Asbury United Methodist Church
Love - Share - Tell - Serve

April 4, 2018

Have you ever considered that when we pray for personal good, it might not be a bad idea to consider how our prayers might affect other people?

It was Abraham Lincoln who started me thinking down this road.

Lincoln once said, “Sir, my concern is not whether God is on our side; my greatest concern is to be on God’s side, because God is always right!

Lincoln issued this quote during an Illinois senatorial debate in 1858 between himself and incumbent Senator Stephen Douglas.  He would reprise it numerous times as he guided this nation through the Civil War.

Much of the time I wonder if we give any consideration whatsoever as to our being on God’s side anytime!  We often seem so starved to have our own way, regardless of the cost!

Maybe today would be a good day to give some thought to the fact that our greatest personal good is inseparable from the good of everyone else.

It was a word study that brought me here.  Yes, I know!  It sounds boring to mention a word study, but sometimes these exercises can take us to some exciting places.

The Aramaic word for heaven is SHMAYA.  This sounds boring enough until we unlock the power of Jesus’ prayer when he prays, “Thy kingdom come, thy will be done on earth as it is in heaven (Luke 11:2b KJV).”

When Jesus invokes this usage of heaven, it means cosmos, universe, harmony, peace and to prosper.  His audience would have understood that he was referencing the ancient prophets and astrologers.

Their idea of heaven was obtained from watching how the planets stayed put in their orbits and functioned harmoniously with each other without colliding. 

We know today that there are physical laws that God put into place in the solar system so that the planets can live together and not beat each other up!

The very essence of our universe is one of order and intelligence.  Christ is praying that you and I learn of this order and harmony by invoking the righteous will of God in our lives.  After all, God is always right!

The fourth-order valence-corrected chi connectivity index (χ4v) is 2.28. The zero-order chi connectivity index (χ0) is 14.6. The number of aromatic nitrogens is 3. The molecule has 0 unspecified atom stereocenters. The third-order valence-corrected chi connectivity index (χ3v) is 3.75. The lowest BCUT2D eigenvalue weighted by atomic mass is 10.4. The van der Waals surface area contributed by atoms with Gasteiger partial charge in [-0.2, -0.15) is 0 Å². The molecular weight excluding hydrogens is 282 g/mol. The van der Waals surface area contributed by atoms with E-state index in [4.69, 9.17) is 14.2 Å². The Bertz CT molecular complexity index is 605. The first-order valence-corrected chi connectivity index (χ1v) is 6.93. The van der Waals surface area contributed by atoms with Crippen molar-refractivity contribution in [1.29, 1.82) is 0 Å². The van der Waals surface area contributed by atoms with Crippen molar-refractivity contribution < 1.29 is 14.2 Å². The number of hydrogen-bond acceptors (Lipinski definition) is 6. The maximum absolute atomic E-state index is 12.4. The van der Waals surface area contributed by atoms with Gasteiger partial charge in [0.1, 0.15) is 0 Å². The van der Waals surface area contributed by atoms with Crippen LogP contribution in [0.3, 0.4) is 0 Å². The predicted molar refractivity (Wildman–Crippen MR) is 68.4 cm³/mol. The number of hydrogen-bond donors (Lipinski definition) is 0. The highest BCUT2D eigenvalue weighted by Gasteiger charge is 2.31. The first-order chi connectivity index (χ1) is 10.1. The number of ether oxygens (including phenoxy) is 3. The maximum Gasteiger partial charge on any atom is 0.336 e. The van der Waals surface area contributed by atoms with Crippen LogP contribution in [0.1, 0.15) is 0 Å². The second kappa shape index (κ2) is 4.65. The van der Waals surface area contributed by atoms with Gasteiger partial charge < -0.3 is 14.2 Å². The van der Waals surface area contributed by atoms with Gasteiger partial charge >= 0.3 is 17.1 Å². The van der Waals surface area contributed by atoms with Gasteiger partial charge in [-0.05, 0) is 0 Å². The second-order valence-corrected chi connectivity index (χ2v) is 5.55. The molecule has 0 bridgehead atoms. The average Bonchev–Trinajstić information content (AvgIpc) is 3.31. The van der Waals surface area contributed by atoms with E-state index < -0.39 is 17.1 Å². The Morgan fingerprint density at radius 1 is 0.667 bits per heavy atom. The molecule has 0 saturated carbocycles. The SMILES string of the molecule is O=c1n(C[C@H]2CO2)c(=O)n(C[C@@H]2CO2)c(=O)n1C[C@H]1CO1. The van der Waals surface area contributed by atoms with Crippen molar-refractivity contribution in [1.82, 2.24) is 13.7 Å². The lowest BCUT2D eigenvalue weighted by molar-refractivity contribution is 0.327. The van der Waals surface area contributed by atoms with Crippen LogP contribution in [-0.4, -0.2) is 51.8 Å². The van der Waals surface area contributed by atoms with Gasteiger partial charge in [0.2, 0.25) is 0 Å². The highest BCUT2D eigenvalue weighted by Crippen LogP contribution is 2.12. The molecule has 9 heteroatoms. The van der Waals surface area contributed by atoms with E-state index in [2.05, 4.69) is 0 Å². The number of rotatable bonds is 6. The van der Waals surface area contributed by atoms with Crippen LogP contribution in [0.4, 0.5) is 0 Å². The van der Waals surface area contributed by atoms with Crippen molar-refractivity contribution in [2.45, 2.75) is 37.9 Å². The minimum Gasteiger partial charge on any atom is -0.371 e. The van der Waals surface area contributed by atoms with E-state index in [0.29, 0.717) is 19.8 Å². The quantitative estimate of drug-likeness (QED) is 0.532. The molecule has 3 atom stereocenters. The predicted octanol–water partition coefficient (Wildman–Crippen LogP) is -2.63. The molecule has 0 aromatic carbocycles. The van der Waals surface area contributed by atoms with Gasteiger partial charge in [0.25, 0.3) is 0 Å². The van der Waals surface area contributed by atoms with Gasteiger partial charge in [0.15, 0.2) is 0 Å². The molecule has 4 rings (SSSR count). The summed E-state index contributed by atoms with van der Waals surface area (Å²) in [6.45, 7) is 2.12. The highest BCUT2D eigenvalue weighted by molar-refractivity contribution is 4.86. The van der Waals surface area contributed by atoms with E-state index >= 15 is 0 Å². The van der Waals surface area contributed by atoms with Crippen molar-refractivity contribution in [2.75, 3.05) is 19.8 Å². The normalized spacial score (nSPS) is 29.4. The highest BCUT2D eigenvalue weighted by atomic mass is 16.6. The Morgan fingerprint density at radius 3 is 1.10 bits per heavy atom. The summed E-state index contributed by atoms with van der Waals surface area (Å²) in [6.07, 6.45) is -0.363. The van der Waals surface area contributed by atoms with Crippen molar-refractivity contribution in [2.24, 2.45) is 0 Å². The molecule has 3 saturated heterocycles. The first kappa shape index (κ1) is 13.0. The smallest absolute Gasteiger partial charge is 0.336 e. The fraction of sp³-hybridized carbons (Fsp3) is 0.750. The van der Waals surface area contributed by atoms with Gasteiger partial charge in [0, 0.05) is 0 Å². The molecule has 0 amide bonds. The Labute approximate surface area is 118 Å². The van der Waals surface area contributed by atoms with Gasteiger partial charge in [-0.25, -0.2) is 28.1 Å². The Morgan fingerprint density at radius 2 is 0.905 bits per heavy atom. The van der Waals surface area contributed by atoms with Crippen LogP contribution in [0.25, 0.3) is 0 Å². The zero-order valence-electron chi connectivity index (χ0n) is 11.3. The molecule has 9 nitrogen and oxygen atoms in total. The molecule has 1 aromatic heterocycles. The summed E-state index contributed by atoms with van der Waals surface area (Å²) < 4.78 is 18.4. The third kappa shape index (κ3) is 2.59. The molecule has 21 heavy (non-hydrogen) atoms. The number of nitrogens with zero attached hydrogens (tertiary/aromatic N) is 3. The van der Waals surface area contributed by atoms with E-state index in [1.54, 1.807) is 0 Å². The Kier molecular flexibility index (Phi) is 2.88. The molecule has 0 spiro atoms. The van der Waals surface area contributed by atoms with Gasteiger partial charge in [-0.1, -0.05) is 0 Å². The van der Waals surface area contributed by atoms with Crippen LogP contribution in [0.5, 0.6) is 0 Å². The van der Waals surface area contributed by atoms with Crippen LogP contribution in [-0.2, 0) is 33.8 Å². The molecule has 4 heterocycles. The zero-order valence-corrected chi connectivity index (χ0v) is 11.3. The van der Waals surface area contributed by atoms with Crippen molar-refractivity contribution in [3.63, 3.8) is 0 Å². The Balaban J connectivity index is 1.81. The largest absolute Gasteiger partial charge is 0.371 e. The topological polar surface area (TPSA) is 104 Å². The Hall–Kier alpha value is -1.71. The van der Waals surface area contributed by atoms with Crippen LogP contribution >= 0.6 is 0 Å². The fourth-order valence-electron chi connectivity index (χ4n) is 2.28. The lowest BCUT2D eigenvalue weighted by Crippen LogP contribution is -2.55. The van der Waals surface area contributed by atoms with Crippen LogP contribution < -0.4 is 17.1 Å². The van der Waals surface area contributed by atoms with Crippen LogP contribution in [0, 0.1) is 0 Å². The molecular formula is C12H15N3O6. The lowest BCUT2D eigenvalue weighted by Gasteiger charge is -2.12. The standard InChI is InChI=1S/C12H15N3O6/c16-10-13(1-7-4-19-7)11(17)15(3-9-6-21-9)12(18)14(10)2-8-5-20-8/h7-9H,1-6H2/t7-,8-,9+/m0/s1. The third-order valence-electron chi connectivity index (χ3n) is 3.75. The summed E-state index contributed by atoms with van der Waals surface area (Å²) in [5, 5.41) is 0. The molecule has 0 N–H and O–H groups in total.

Another interesting Aramaic word for religion is DINA.  DINA means balance.

When we remove balance from our lives, what we end up with is chaos.  In our chaos, we spin out of our orbits and collide with others!

The Christian religion, when practiced rightly is the study of God and the way God keeps everything in balance.  Therefore, Jesus tells us to love our neighbors as we love ourselves.

We cannot achieve balance in life when we love self too much or too little.  There has to be a sweet spot or otherwise, we will be flung from orbit.

It is God’s vision for us to have the same harmony in our lives that there is in heaven.  It is not all that far-fetched to consider that we can actually pull this off!  

We must learn to stop fighting against the built-in forces that God has placed in the universe.  If we are at struggle mode…stop and regroup.

Struggle is our sign!  If we feel we are swimming upstream, there’s our sign.

When life feels like one endless mountain trail that’s always winding uphill, there’s our sign!  It means we have moved out of our orbit!

When we’re out of our orbit, we will also notice that we collide with others far too often and harm is being done.  Our souls can take a beating!

The key is to work with God and not against God’s current.  Jesus taught us that there is incredible, divine power within us.  Jesus said, “…the kingdom of God is within you (Luke 17:21b TLB).”

We can actually express these divine forces by tuning into God’s harmony, current and right-thinking!  We’ll have to admit there are times in life when the door cracks open, we see a sliver of light and we just feel the flow!  

My darling son flies out today.  He was home for Easter but now it is time for him to resume a life that he has made for himself in California.

I just hate watching him leave.  Why’d we have children in the first place?  Will there ever be a time when we do not worry about them?

Well, Jesus addressed this matter as well.  Again, we are never left alone to our own devices.

Speaking of harmony and all, we are told in The Great Sermon, “What man among you would give his son a stone if he should ask for bread?  Or if he asks for a fish, would he give him a snake?  You are sinful and yet, you know how to give good things to your children. How much more will your Father in heaven give good things to those who ask Him (Matthew 7:9-11 NLV)?”

So, today let us pray for harmony.  Let us pray for movement in the flow of God’s systems.  And, for crying out loud let us pray we don’t have to collide with anyone unnecessarily!



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